IWC vs. Rolex: How to Make the Right Choice

IWC vs. Rolex: The Founding

Hans Wilsdorf founded Rolex in 1905. By this time IWC, short for International Watch Company, had already been through three brilliant hands in its first three decades of business. Yet, despite the flux in leadership, IWC remained steadfast in their commitment to the highest quality standards. This was a stark contrast to Rolex, whose fearless founder led the brand until his death. Although IWC and Rolex have followed very different paths in the field of watchmaking, that commitment is what they share.

IWC vs. Rolex: An IWC Big Pilot

IWC was founded in 1868, and everything about the brand was unconventional for the time. It established offices in eastern as opposed to western Switzerland where other manufacturers resided. IWC is Swiss watch company; however, Florentine Ariosto Jones, an American, founded it. He saw an opportunity to integrate the classic Swiss watchmaking style with American engineering techniques he learned working with Howard & Co., one of the leading watchmakers in America. People began to take note of IWC’s watches, then, Jones abruptly sold the company and returned to America.

1905 and the Early Years

1905 was a significant year for both Rolex and IWC. Rolex had its start that year, and IWC named its fourth leader, Ernst Jakob Homberger. In the years to follow, both brands focused on the creation of movements for wristwatches. Rolex’s efforts quickly paid off with the development of the first wristwatch to be certified as a chronometer in 1910, and IWC developed their first two calibers in 1915, the 75 without seconds and the 76 with small seconds.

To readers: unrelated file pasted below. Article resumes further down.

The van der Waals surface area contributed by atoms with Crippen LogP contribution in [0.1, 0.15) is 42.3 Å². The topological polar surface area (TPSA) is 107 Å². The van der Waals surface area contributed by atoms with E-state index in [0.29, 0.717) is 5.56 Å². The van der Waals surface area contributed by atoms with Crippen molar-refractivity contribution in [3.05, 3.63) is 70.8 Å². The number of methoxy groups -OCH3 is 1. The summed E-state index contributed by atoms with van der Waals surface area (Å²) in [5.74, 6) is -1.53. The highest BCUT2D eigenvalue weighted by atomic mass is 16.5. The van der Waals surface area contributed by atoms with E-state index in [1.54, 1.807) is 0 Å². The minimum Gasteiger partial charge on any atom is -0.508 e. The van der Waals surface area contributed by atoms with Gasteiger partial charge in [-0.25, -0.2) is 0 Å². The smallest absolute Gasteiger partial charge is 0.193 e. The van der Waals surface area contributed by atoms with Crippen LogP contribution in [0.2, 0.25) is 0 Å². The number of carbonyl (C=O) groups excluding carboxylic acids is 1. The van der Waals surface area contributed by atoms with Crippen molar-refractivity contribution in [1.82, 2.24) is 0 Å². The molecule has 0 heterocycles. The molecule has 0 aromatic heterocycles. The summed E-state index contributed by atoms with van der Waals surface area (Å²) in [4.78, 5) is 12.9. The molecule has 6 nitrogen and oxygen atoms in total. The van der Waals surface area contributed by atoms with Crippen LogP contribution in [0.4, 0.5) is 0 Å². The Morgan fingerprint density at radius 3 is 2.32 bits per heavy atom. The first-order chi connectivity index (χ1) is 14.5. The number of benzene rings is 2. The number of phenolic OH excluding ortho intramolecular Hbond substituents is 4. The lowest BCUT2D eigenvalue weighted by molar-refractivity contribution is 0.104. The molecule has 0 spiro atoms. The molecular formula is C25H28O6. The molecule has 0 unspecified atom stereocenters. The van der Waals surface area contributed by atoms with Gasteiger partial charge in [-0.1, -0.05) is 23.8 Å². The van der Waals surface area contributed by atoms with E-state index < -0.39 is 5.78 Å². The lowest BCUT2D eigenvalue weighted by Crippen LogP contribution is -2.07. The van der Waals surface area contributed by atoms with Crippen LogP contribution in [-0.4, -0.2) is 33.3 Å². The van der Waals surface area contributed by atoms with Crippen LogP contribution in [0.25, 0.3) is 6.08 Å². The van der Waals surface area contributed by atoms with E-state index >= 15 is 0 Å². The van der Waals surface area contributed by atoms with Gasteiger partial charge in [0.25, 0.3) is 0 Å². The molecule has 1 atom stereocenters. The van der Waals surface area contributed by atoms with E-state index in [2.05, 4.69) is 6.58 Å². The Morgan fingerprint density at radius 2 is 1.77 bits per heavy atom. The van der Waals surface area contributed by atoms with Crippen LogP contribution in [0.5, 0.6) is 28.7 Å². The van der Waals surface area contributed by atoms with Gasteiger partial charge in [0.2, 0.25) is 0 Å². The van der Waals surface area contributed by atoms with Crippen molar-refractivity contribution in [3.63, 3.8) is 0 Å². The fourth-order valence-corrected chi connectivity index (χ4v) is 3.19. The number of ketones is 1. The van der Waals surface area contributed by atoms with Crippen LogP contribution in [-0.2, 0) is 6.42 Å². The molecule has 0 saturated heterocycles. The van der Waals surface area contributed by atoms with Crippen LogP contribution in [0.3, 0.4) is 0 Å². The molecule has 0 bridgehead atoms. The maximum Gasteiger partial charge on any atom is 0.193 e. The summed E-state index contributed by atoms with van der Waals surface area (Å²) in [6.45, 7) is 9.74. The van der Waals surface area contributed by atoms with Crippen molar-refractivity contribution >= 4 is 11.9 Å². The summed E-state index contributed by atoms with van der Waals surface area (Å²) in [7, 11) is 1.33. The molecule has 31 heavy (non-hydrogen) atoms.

During the mid-1900’s, both brands unveiled what have come to be some of their most iconic models. IWC debuted the first Portuguese in 1939, the Big Pilot’s Watch the following year in 1940, and later the Aquatimer in 1967. Rolex released the first Datejust in 1945, followed by the Submariner in 1953, the GMT Master just a year later in 1954, and finally the Day-Date in 1956.

IWC vs. Rolex: A Rolex Submariner

The 1960’s were a key time for the watch industry as a whole and these watch brands. Rolex lost their beloved founder Hans Wilsdorf in 1960, and the decade marked the dawn of the quartz crisis. IWC contributed to the development of the Beta 21 quartz movement, debuting it in a model called the Da Vinci. Rolex began to use quartz movements in some of their Oyster models. However, they remained steadfast in their production of automatic movements as well.

The Recent Years

In more recent years, both brands have continued to dominate the industry. They have accomplished this by producing some of the finest wristwatches on the market. IWC has a reputation for maintaining a strict hold on its operations and procedures. They keep records of each and every watch that leave the factory and allow customers to contact them for further information on their timepieces. In addition to engineering some of the highest caliber watches, Rolex has also focused on carving out its place in sports and pop-culture. They cultivate high-profile partnerships across a range of industries, keeping them relevant. Rolex and IWX are distinctly different. However, they are tied by the common thread of a deep commitment to the tradition of fine watchmaking.

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  • My head says Rolex for resale value, because there is a bigger market out there for used Rolex, due to their massive marketing.

    my heart says IWC and as i once read, “You buy a Rolex to impress your car salesman. You buy an IWC to impress your watch maker.”